The Van Nuys Armory sits on the corner of Louise Avenue and Victory Boulevard. Many people drive by the armory, but few know what goes on inside.
Almost every weekend from September to June, volunteers line up and file into the armory to make care packages for troops stationed in bases at home and overseas.
But who is using the armory to help these volunteers make care packages?
Operation Gratitude is.
Operation Gratitude is a 501(c)(3) nonprofit organization that assembles care packages for troops at home and overseas. The packages are all assembled in the Van Nuys Armory in Van Nuys. The armory sends about 100,000 care packages a year and has sent a total of 762,523 packages according to their website.
Operation Gratitude needs many volunteers like Jack Levic, who has been volunteering for about seven years. Levic is part of Disney’s VoluntEARS program, which is a volunteer program sponsored by Disney.
Levic says that his favorite task is putting items in to the packages.
“It keeps me busy and I get to see different people,” Levic said.
I can hear you asking through the paper, “What’s in the packages?” I’ll tell you.
The packages often consist of a book or magazine, socks, toiletries, non-perishable snacks, cards, stationery, small games, and a Beanie Baby, among other things.
The Beanie Baby is just for fun, and sometimes the troops give them to the local children to help establish trust.
All the troops love the packages, as evidenced in their letters home.
“Thank you for your care package. Your selfless service and dedication to volunteer in order to support the soldiers down range is greatly appreciated. We truly appreciate all the support organizations like yours provide,” writes Sergeant First Class S.J. in a letter posted on the website.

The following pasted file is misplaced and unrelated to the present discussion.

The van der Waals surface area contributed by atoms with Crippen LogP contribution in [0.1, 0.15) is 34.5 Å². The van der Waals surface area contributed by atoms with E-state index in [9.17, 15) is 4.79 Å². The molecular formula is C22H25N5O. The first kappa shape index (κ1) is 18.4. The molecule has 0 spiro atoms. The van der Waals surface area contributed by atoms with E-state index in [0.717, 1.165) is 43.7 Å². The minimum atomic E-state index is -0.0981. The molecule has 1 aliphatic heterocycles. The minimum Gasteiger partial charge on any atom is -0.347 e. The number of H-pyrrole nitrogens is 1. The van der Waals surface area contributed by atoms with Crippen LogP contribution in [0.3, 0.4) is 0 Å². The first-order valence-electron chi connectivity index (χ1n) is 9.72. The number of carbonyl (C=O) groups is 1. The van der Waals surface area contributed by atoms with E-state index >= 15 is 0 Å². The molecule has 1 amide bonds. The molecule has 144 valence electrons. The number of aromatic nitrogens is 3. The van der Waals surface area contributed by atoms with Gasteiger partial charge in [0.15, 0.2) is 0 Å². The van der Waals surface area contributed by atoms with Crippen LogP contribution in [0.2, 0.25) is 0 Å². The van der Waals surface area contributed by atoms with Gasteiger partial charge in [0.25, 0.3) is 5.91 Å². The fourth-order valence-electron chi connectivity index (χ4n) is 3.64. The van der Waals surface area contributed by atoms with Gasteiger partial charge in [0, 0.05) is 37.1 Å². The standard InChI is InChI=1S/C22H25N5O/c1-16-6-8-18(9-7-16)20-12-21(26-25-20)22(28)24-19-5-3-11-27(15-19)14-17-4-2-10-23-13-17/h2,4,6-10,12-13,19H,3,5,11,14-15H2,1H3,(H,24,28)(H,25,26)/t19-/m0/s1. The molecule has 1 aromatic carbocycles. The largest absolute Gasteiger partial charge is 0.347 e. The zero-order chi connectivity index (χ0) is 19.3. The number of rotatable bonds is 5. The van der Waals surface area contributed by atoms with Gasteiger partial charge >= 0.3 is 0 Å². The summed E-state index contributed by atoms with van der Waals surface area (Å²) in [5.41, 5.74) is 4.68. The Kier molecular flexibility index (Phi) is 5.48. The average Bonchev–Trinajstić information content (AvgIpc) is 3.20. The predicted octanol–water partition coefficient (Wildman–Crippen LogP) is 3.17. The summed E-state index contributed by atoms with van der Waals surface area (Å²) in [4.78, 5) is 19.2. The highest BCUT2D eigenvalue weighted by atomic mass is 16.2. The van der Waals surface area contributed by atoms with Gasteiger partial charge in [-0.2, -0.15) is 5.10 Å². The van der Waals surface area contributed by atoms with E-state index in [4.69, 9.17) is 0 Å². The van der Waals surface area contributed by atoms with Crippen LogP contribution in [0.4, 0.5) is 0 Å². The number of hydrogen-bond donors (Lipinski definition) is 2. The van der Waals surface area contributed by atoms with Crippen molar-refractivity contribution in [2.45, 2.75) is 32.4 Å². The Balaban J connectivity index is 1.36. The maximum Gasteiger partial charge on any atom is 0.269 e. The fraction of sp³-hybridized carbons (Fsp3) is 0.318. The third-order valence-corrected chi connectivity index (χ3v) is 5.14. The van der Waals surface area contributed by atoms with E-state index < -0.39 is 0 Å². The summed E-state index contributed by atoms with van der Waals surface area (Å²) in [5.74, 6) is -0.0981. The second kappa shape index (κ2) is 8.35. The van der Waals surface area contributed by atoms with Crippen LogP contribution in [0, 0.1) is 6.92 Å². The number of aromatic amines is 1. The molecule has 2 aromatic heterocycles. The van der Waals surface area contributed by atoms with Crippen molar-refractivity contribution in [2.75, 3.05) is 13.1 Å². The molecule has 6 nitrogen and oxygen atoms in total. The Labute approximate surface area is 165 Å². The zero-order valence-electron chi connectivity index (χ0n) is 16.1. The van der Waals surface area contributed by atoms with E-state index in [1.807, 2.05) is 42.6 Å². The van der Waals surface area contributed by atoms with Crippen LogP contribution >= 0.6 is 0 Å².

Only the troops' initials are used for their safety.
“I wanted to thank you very much for the package of goodies. It definitely brought a big smile to my face when I opened it and realized who it was from. My fellow Marine and Sailors also received package from you guys and were very grateful. Thank you from the USS Makin Island! Oorah and Semper Fidelis,” says Lance Corporal E.H. in another letter.
But in order to get those packages out and those letters back, Operation Gratitude needs more than volunteers like Levic.
They need dedicated supervisors like Bob Donovan and Jack Knight.
During his two tours in Vietnam, Donovan realized the importance of packages, especially those from children.
“When you get something from a young person, it’s really powerful,” Donovan said.
Knight served in the military two years before Vietnam, and has been at Operation Gratitude since the first day.
During his service, Knight did what’s called the “gravy train,” which is just really easy work that doesn’t need much effort.
Knight says that he feels he has a debt to pay to those men and women who are out there now.
So what’s the best part about Operation Gratitude?
“Everyone is strangers when they come in, and they leave as a team,” says Dana Chotiner, a supervisor who works at the station where volunteers check in.
And that teamwork is something the troops both at home and overseas rely on greatly, for without that team work, Operation Gratitude might not be able to get out the number of packages that they do.
So, Operation Gratitude team, keep on trucking. Keep on trucking until every last serviceman and woman gets home.